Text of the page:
Is fouling off pitches a skill?

Are foul balls a skill? Do they lead to better outcomes? Should all hitters have a two-strike approach? These are the kinds of things (among others) that Sam Fuld has been thinking about in the outfield.

Let’s try to answer some of those questions the best we can.

If fouling a ball off was an easily measured skill — if percentage of balls fouled was a good measure of that skill at least — then you’d expect the skill to show through most years. Strikeout rate, for example, is fairly decent at measuring your ability to make contact. Strikeout rate stays fairly stable — you could use shorthand to say that almost 75 percent of your strikeout rate next year is described by your strikeout rate this year.

Foul percentage doesn’t work that way. Your foul percentage this year describes about 40 percent of the variance in your foul percentage next year. That makes foul percentage more unstable than isolated slugging percentage, number of home runs per plate appearance, or ground ball rate. Brian Roberts was 11th in baseball foul percentage this year, he was barely above average in 2013. So it goes.

If you up the minimum number of pitches seen from 300 to 1000, you finally push the predictive ability past 50 percent. So, once you look at players over that threshold, you can see that Pablo Sandoval was No. 1 in foul percentage this year — he fouled off 26 percent of the pitches he saw — and also in 2013, when he fouled off 25 percent of the balls he saw. (Second in 2012.) Still not as "sticky" as ground ball rate when seen as a whole, and just barely better than on-base percentage.

Perhaps that has something to do with your average two-strike approach. When Fuld asked me what the data on foul balls looked like, he wondered if better hitters had a better two-strike approach.

It does look like the league does have a two-strike approach. The average hitter fouled off 18 percent of all pitches he saw in 2014. He fouled off 16 percent of the pitches he saw in zero- or one-strike counts. He fouled off 24 percent of the pitches he saw in two-strike counts, as he hunkered down and tried to make more contact.

But if you correct for swings, the average batter is only slightly better at making contact in two-strike counts — his fouls per swing only go up from 41 percent to 43 percent. Considering that the pitchers are throwing whiffier breaking and off-speed stuff more in two-strike counts, it’s probably still a significant difference.

Not every hitter takes the same two-strike approach every year. Your two-strike foul rate is half as well-correlated year-to-year as your regular foul ball rate — at both sample levels. So players hunker down to differing levels in different years.

Take a look at 2014’s leaderboard for the most extreme two-strike approaches. These are the (1,000-pitch minimum) leaders in foul rate in two-strike counts minus foul rate in one- and zero-strike counts ("IncreaseFoul%").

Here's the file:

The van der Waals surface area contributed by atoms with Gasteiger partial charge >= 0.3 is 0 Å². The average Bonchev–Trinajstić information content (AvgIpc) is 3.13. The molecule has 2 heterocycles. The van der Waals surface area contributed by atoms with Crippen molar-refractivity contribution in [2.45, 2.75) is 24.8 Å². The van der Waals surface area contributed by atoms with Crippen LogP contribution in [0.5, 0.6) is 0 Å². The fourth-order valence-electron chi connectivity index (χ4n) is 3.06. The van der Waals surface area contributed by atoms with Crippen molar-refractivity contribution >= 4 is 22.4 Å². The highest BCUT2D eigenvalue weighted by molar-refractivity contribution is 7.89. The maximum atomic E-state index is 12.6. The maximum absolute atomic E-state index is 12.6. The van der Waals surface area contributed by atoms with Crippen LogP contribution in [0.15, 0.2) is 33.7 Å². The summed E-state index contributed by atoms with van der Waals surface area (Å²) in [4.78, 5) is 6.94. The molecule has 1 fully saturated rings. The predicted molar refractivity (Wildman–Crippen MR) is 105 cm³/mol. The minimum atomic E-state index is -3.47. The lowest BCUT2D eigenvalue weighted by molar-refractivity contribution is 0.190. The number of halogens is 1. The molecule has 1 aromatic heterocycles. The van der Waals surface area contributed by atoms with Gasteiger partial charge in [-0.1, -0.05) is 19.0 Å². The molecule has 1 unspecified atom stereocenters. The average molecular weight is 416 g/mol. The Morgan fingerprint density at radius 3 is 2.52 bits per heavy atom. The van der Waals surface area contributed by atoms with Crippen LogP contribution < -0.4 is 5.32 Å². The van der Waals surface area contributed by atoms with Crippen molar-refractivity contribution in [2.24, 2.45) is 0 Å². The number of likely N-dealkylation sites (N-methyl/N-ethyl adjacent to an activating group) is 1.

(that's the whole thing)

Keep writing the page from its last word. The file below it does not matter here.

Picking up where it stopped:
Batter IncreaseFoul% ISO K%
Mike Moustakas 19.1% 0.149 14.8%
Victor Martinez 19.1% 0.230 6.6%
Dee Gordon 16.8% 0.089 16.5%
Tommy Medica 16.0% 0.175 29.0%
Jonny Gomes 15.9% 0.095 27.4%
Joe Mauer 15.8% 0.095 18.5%
Sam Fuld 15.7% 0.103 15.7%
Matt Carpenter 15.6% 0.103 15.7%
Stephen Vogt 15.5% 0.152 13.6%
Brett Gardner 15.3% 0.166 21.1%
Adam Eaton 15.2% 0.101 15.4%
Buster Posey 15.2% 0.179 11.4%
Jonathan Lucroy 15.0% 0.164 10.8%
Grady Sizemore 15.0% 0.121 19.9%
David DeJesus 14.5% 0.155 15.8%

It’s an interesting group of batters, and it includes Fuld himself. These guys really upped the fouls with two strikes — but only Victor Martinez was also in the top 20 in 2013. Perhaps pitchers can adjust to most batters that show a large foul ball split like this. Could a pitcher just throw two-strike pitches further away from the zone against someone that shows a propensity for fouling off pitches?

There is a relationship between power and whiffs — not a strong one, but there is a positive correlation between swinging strikes and isolated power — but there is no relationship between this two-strike approach metric and power. There was only one weak relationship between his two-strike change in foul ball rate and an overall stat — "IncreaseFoul%" did describe about 22 percent of the variance in strikeout rate.

Fuld wondered if you could identify players that were shooting themselves in the foot with their two-strike approach. "Could you maybe use that data to tell a guy, ‘Well, your two-strike approach, we appreciate the idea but …’" Fuld said before an August game with the Athletics.

If you’re not cutting down on your strikeouts with a two-strike approach, and you’re mostly known for power anyway, perhaps you should just grip it and rip it (or take) with two strikes. Jonny Gomes, we’re looking at you.

Unless you’re Pablo Sandoval, it seems like aiming for contact that results in a foul ball is a tough skill to replicate anyway.